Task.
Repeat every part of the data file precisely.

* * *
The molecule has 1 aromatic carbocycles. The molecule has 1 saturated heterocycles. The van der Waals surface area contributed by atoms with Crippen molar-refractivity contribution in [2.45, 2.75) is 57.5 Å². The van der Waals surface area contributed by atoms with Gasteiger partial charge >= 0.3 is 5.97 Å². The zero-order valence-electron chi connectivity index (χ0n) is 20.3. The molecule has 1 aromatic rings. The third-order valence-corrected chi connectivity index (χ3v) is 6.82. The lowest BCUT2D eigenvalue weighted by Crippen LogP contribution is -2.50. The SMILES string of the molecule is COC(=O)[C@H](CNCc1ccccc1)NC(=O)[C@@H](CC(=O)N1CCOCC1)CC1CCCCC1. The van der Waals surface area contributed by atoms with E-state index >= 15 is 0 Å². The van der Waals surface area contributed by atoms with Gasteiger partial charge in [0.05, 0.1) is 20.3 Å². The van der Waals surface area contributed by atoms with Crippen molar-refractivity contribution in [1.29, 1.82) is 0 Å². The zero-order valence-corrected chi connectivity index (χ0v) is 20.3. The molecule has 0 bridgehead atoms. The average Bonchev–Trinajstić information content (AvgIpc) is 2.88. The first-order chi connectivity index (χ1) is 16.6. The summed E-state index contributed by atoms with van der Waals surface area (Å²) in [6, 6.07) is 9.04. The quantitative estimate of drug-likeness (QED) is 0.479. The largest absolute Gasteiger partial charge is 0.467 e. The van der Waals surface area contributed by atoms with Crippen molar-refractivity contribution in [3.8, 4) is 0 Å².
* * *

The molecule has 1 aromatic carbocycles. The molecule has 1 saturated heterocycles. The van der Waals surface area contributed by atoms with Crippen molar-refractivity contribution in [2.45, 2.75) is 57.5 Å². The van der Waals surface area contributed by atoms with Gasteiger partial charge >= 0.3 is 5.97 Å². The zero-order valence-electron chi connectivity index (χ0n) is 20.3. The molecule has 1 aromatic rings. The third-order valence-corrected chi connectivity index (χ3v) is 6.82. The lowest BCUT2D eigenvalue weighted by Crippen LogP contribution is -2.50. The SMILES string of the molecule is COC(=O)[C@H](CNCc1ccccc1)NC(=O)[C@@H](CC(=O)N1CCOCC1)CC1CCCCC1. The van der Waals surface area contributed by atoms with E-state index >= 15 is 0 Å². The van der Waals surface area contributed by atoms with Gasteiger partial charge in [0.05, 0.1) is 20.3 Å². The van der Waals surface area contributed by atoms with Crippen molar-refractivity contribution in [1.29, 1.82) is 0 Å². The zero-order valence-corrected chi connectivity index (χ0v) is 20.3. The molecule has 0 bridgehead atoms. The average Bonchev–Trinajstić information content (AvgIpc) is 2.88. The first-order chi connectivity index (χ1) is 16.6. The summed E-state index contributed by atoms with van der Waals surface area (Å²) in [6, 6.07) is 9.04. The quantitative estimate of drug-likeness (QED) is 0.479. The largest absolute Gasteiger partial charge is 0.467 e. The van der Waals surface area contributed by atoms with Crippen molar-refractivity contribution in [3.8, 4) is 0 Å².